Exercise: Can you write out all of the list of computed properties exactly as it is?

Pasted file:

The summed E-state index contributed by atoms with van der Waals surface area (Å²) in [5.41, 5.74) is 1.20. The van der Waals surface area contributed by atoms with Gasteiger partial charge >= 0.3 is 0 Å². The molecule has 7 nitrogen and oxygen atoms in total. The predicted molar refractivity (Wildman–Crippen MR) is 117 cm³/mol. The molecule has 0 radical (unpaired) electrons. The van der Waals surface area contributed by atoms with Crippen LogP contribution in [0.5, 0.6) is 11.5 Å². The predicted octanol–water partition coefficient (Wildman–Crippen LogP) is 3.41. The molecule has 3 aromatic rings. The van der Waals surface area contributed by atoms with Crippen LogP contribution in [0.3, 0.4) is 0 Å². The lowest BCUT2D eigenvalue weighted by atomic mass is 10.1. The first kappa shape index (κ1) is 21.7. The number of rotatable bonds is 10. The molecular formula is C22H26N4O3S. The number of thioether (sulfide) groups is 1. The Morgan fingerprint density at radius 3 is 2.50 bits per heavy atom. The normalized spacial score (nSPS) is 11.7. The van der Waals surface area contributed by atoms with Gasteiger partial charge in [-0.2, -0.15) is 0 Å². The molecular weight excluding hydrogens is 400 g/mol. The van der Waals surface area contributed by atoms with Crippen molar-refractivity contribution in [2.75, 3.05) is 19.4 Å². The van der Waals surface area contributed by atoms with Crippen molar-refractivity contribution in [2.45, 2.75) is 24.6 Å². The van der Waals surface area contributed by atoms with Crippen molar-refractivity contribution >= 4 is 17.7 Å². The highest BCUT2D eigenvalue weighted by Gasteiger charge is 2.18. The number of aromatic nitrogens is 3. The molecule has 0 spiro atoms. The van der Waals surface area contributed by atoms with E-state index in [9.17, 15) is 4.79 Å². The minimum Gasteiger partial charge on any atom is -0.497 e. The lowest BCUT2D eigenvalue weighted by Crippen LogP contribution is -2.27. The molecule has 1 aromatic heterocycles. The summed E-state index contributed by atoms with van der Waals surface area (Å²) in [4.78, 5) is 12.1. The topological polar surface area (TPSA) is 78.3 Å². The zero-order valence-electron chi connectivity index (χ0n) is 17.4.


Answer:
The summed E-state index contributed by atoms with van der Waals surface area (Å²) in [5.41, 5.74) is 1.20. The van der Waals surface area contributed by atoms with Gasteiger partial charge >= 0.3 is 0 Å². The molecule has 7 nitrogen and oxygen atoms in total. The predicted molar refractivity (Wildman–Crippen MR) is 117 cm³/mol. The molecule has 0 radical (unpaired) electrons. The van der Waals surface area contributed by atoms with Crippen LogP contribution in [0.5, 0.6) is 11.5 Å². The predicted octanol–water partition coefficient (Wildman–Crippen LogP) is 3.41. The molecule has 3 aromatic rings. The van der Waals surface area contributed by atoms with Crippen LogP contribution in [0.3, 0.4) is 0 Å². The lowest BCUT2D eigenvalue weighted by atomic mass is 10.1. The first kappa shape index (κ1) is 21.7. The number of rotatable bonds is 10. The molecular formula is C22H26N4O3S. The number of thioether (sulfide) groups is 1. The Morgan fingerprint density at radius 3 is 2.50 bits per heavy atom. The normalized spacial score (nSPS) is 11.7. The van der Waals surface area contributed by atoms with Gasteiger partial charge in [-0.2, -0.15) is 0 Å². The molecular weight excluding hydrogens is 400 g/mol. The van der Waals surface area contributed by atoms with Crippen molar-refractivity contribution in [2.75, 3.05) is 19.4 Å². The van der Waals surface area contributed by atoms with Crippen molar-refractivity contribution in [2.45, 2.75) is 24.6 Å². The van der Waals surface area contributed by atoms with Crippen molar-refractivity contribution >= 4 is 17.7 Å². The highest BCUT2D eigenvalue weighted by Gasteiger charge is 2.18. The number of aromatic nitrogens is 3. The molecule has 0 spiro atoms. The van der Waals surface area contributed by atoms with E-state index in [9.17, 15) is 4.79 Å². The minimum Gasteiger partial charge on any atom is -0.497 e. The lowest BCUT2D eigenvalue weighted by Crippen LogP contribution is -2.27. The molecule has 1 aromatic heterocycles. The summed E-state index contributed by atoms with van der Waals surface area (Å²) in [4.78, 5) is 12.1. The topological polar surface area (TPSA) is 78.3 Å². The zero-order valence-electron chi connectivity index (χ0n) is 17.4.